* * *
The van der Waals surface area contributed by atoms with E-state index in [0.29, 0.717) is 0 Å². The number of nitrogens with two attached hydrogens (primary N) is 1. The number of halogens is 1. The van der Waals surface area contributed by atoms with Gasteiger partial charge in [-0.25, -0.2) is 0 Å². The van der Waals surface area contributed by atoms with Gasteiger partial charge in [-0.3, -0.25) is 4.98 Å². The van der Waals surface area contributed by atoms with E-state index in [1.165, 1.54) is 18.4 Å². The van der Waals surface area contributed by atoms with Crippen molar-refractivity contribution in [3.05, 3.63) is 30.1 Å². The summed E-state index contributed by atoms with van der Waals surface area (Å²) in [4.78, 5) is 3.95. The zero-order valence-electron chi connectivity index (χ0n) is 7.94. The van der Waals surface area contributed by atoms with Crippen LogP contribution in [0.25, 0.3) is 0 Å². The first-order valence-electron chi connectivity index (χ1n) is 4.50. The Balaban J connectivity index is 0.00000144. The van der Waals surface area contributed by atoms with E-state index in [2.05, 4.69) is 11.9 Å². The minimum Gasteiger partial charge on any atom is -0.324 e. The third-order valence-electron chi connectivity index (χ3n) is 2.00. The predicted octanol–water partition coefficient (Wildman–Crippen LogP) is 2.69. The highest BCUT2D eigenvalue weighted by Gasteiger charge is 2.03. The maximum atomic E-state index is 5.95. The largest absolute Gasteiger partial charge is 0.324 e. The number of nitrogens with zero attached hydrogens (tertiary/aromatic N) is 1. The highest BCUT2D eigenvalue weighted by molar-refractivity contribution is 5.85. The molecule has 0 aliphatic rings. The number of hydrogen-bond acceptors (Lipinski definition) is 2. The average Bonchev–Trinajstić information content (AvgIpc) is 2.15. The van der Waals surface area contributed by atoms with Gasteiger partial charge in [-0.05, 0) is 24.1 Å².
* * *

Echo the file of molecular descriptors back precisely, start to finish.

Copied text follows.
The van der Waals surface area contributed by atoms with E-state index in [0.29, 0.717) is 0 Å². The number of nitrogens with two attached hydrogens (primary N) is 1. The number of halogens is 1. The van der Waals surface area contributed by atoms with Gasteiger partial charge in [-0.25, -0.2) is 0 Å². The van der Waals surface area contributed by atoms with Gasteiger partial charge in [-0.3, -0.25) is 4.98 Å². The van der Waals surface area contributed by atoms with E-state index in [1.165, 1.54) is 18.4 Å². The van der Waals surface area contributed by atoms with Crippen molar-refractivity contribution in [3.05, 3.63) is 30.1 Å². The summed E-state index contributed by atoms with van der Waals surface area (Å²) in [4.78, 5) is 3.95. The zero-order valence-electron chi connectivity index (χ0n) is 7.94. The van der Waals surface area contributed by atoms with Crippen LogP contribution in [0.25, 0.3) is 0 Å². The first-order valence-electron chi connectivity index (χ1n) is 4.50. The Balaban J connectivity index is 0.00000144. The van der Waals surface area contributed by atoms with E-state index in [2.05, 4.69) is 11.9 Å². The minimum Gasteiger partial charge on any atom is -0.324 e. The third-order valence-electron chi connectivity index (χ3n) is 2.00. The predicted octanol–water partition coefficient (Wildman–Crippen LogP) is 2.69. The highest BCUT2D eigenvalue weighted by Gasteiger charge is 2.03. The maximum atomic E-state index is 5.95. The largest absolute Gasteiger partial charge is 0.324 e. The number of nitrogens with zero attached hydrogens (tertiary/aromatic N) is 1. The highest BCUT2D eigenvalue weighted by molar-refractivity contribution is 5.85. The molecule has 0 aliphatic rings. The number of hydrogen-bond acceptors (Lipinski definition) is 2. The average Bonchev–Trinajstić information content (AvgIpc) is 2.15. The van der Waals surface area contributed by atoms with Gasteiger partial charge in [-0.05, 0) is 24.1 Å².